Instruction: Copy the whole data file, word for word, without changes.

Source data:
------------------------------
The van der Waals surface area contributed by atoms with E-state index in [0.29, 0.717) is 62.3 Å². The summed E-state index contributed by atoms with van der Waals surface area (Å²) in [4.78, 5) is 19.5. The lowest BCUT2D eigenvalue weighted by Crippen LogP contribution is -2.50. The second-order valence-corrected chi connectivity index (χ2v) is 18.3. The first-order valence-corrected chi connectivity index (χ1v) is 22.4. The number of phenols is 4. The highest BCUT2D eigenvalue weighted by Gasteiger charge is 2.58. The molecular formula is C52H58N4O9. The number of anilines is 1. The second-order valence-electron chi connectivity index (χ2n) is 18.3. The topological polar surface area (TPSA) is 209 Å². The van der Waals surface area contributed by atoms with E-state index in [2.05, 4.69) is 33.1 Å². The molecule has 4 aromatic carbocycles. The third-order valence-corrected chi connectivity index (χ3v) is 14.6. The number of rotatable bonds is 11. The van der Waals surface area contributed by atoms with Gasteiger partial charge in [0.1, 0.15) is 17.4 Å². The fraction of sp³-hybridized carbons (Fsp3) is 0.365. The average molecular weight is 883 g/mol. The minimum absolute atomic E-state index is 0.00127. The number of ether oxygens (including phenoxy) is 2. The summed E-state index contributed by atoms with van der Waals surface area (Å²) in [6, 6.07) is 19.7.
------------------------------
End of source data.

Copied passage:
The van der Waals surface area contributed by atoms with E-state index in [0.29, 0.717) is 62.3 Å². The summed E-state index contributed by atoms with van der Waals surface area (Å²) in [4.78, 5) is 19.5. The lowest BCUT2D eigenvalue weighted by Crippen LogP contribution is -2.50. The second-order valence-corrected chi connectivity index (χ2v) is 18.3. The first-order valence-corrected chi connectivity index (χ1v) is 22.4. The number of phenols is 4. The highest BCUT2D eigenvalue weighted by Gasteiger charge is 2.58. The molecular formula is C52H58N4O9. The number of anilines is 1. The second-order valence-electron chi connectivity index (χ2n) is 18.3. The topological polar surface area (TPSA) is 209 Å². The van der Waals surface area contributed by atoms with E-state index in [2.05, 4.69) is 33.1 Å². The molecule has 4 aromatic carbocycles. The third-order valence-corrected chi connectivity index (χ3v) is 14.6. The number of rotatable bonds is 11. The van der Waals surface area contributed by atoms with Gasteiger partial charge in [0.1, 0.15) is 17.4 Å². The fraction of sp³-hybridized carbons (Fsp3) is 0.365. The average molecular weight is 883 g/mol. The minimum absolute atomic E-state index is 0.00127. The number of ether oxygens (including phenoxy) is 2. The summed E-state index contributed by atoms with van der Waals surface area (Å²) in [6, 6.07) is 19.7.